The Media Monitor is Canada's leading database for news stories on the broadcasting system, media ownership and cultural policies.
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FRIENDS says the ads the networks do not want Canadians to see are meant to hold the Harper government to account for the damage it has done to public broadcasting in Canada.
FRIENDS says no major TV station owners in Canada are willing to run an ad it has produced criticizing the Harper government for its approach to the CBC.
A committee of the U.K. parliaments says the governing body of the public broadcaster "has failed to meet expectations," while the fee on TV homes should in the medium-term be replaced by a levy on all households.
Columnist says Sun News' demise signals the beginning of a new era in Canadian broadcasting in which services are allowed to fail rather than being propped up through regulatory or government support.
Bell Canada has gone to court to overturn a ruling from Canada’s telecom watchdog that requires the media giant to price competing streaming services at the same rates as its own.
Spokespeople for several Jewish groups lament the loss of Sun TV, both for the coverage it gave to issues they found important, and because it signals yet another diminishing of the news media landscape.
Bell Mobility Inc asks courts to overturn CRTC decision over ‘unlawful’ mobile TV pricing by Terry Pedwell
One of the country’s biggest mobile companies is hoping the courts will overturn a decision by the telecom regulator that was aimed at creating greater price fairness for mobile TV services.
1500 people attended the show Tous en coeur in support Radio-Canada. Among them, Montreal Mayor, Denis Coderre, called on Canadians to elect a government that will support the public broadcaster.
The FPJQ (Professional Federation of Quebec Journalists) is critical of the disrespect Prime Minister Stephen Harper demonstrated towards Radio-Canada in an interview on 93FM, a Quebec City radio. Mr. Harper questioned the integrity of the public broadcaster’s employees by saying many people at Radio-Canada hate Conservative Party values.
Les initiatives de mobilisation en faveur de Radio-Canada se multiplient depuis quelques semaines. Après le lancement d'un vidéoclip regroupant 125 vedettes, et un grand spectacle qui a réuni une trentaine d'artistes au Métropolis à Montréal, le Syndicat canadien de la fonction publique (SCFP) a lancé une série de capsules vidéo dans lesquelles des personnalités affirment leur attachement à Radio-Canada, racontent une anecdote liée au diffuseur public ou s'indignent des compressions qui lui sont imposées.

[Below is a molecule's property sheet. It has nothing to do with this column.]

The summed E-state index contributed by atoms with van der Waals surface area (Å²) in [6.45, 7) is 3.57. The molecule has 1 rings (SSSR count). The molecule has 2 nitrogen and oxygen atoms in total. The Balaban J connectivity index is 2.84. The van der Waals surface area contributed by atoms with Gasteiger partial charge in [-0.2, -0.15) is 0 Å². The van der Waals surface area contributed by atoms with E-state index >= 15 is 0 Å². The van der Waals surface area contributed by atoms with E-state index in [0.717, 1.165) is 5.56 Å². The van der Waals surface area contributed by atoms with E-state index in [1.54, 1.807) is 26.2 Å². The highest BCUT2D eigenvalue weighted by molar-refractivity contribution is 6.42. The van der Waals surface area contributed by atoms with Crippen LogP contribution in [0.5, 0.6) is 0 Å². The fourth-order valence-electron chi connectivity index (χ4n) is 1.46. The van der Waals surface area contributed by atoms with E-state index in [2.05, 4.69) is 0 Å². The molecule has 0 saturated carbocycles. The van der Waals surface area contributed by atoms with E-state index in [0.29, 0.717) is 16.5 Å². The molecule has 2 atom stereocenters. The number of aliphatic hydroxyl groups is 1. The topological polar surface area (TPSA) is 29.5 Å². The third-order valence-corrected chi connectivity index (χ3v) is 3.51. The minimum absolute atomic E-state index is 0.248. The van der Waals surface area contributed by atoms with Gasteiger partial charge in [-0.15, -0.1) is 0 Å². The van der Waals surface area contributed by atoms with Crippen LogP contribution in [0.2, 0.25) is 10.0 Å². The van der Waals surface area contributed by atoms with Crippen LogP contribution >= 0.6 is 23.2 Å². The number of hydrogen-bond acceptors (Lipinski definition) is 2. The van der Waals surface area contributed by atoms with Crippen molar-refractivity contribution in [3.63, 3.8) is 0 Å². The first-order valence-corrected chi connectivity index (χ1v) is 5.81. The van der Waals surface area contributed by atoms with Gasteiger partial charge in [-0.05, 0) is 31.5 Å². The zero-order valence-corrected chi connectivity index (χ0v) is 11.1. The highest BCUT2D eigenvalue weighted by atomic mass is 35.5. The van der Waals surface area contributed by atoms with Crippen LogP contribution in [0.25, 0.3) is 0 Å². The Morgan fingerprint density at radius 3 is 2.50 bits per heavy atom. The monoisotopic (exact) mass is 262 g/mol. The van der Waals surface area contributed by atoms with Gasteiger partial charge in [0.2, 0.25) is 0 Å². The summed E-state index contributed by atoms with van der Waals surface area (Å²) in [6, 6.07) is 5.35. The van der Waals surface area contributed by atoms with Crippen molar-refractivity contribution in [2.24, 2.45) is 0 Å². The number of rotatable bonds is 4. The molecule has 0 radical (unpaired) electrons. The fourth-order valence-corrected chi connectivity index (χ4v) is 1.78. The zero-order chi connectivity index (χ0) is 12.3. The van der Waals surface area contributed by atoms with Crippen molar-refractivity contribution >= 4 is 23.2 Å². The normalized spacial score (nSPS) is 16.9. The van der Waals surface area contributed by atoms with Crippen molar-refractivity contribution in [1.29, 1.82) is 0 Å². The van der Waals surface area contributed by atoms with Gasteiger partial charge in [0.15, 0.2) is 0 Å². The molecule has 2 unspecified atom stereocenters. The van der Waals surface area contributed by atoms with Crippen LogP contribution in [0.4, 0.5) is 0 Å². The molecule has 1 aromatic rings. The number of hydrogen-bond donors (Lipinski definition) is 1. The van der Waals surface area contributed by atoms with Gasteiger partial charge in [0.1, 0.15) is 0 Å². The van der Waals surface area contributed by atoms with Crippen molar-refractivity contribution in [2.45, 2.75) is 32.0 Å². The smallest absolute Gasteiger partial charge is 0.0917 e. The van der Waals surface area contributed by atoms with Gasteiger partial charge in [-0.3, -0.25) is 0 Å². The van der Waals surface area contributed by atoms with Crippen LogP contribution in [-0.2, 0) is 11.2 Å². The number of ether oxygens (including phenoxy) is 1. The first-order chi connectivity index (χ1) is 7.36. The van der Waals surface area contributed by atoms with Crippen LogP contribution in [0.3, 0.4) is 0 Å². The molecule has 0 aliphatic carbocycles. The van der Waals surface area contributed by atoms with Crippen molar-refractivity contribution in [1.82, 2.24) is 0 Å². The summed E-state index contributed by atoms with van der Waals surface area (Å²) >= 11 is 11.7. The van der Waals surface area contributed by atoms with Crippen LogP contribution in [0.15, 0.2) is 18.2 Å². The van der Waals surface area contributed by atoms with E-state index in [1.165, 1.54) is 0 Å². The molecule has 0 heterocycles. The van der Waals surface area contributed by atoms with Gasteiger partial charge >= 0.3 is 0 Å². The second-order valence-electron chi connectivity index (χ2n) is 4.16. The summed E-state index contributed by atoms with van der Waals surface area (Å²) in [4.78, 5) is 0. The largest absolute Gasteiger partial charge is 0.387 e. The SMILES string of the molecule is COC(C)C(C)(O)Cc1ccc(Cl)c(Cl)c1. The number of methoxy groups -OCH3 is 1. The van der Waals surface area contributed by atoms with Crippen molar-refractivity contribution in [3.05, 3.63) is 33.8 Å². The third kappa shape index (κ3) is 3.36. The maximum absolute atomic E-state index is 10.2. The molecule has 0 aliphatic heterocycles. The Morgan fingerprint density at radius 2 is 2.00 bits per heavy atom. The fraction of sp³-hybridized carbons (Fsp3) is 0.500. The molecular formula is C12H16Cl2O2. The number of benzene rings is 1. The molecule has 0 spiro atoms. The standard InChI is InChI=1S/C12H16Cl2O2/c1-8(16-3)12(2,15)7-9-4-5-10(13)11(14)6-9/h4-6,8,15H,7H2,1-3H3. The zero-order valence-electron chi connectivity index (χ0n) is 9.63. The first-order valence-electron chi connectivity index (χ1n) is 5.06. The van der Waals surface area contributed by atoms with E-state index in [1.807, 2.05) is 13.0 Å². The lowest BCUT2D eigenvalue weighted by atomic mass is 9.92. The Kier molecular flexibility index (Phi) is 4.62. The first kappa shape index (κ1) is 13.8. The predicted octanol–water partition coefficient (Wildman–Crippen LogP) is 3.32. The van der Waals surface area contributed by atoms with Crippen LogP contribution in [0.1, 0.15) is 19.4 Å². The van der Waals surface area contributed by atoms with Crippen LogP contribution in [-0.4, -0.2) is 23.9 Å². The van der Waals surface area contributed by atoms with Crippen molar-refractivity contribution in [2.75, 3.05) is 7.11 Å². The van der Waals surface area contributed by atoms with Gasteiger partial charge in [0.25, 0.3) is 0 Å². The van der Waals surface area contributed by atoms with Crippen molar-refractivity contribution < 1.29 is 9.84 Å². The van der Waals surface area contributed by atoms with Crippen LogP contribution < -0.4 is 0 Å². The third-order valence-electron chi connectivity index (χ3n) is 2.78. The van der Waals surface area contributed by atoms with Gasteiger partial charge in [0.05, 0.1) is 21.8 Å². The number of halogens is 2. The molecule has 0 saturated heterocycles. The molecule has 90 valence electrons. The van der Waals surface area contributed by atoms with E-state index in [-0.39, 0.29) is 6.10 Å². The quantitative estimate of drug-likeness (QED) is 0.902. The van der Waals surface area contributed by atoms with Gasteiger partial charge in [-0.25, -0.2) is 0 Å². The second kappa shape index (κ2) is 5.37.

Canadian music composers for screens, both big and small, generated approximately $100-million in domestic and international royalties for their music in TV and film in 2014 – about a third of all revenues that flow through SOCAN to the organization's nearly 125,000 songwriters, composers, music publishers and international partners.
Senior vice-president of public policy for Rogers Communications tells former CBC Radio producer and host Don Hill that Canada needs a national public broadcaster more than ever, and offers some ideas for how the CBC could survive and thrive amid the tumultuous changes in 21stcentury media environment.
CBC considering sale of downtown Toronto headquarters amid staff reductions and budget cuts by Jen Gerson
In the face of new technology and budget cuts, the Canadian Broadcasting Corporation is mulling the sale of its downtown Toronto headquarters, a move network officials admit may shake staff morale and its public image.
Columnist says by international standards, the CBC is appallingly underfunded.
Columnist says Stephen Harper is moving from action to talk. Although he has been aggressively cutting the CBC/Radio-Canada budget for years, his latest on air remarks on 93FM - he attacked Radio-Canada employees’ integrity - reveal his true intentions for the public broadcaster.
The top three executives at CBC, including president Hubert Lacroix, will likely face sharp questions from a Senate committee about the public broadcaster’s plans for dealing with troubling behaviour from some employees.
During Question Period, Thomas Mulcair, Leader of the Official Opposition, takes Prime Minister Harper to task for telling a Quebec City radio host that employees of Radio-Canada "detest" Conservative values.
During Question Period, Liberal Party Leader, Justin Trudeau, asks Prime Minister Harper to apologize for attacking the professionalism of CBC/Radio-Canada employees after the PM said they "detest" Conservative values.
By launching CBC & Radio-Canada Media Solutions, the public broadcaster has gone one step further in merging its French and English networks. This one stop shop offers advertisers access to television, radio and web platforms in both languages on a national level. CBC & Radio-Canada Media Solutions could even sell content to advertisers.
Journalist says that Stephen Harper, far from apologizing for his remarks about Radio-Canada employees on FM93, is hijacking critiques about the event to gain political capital.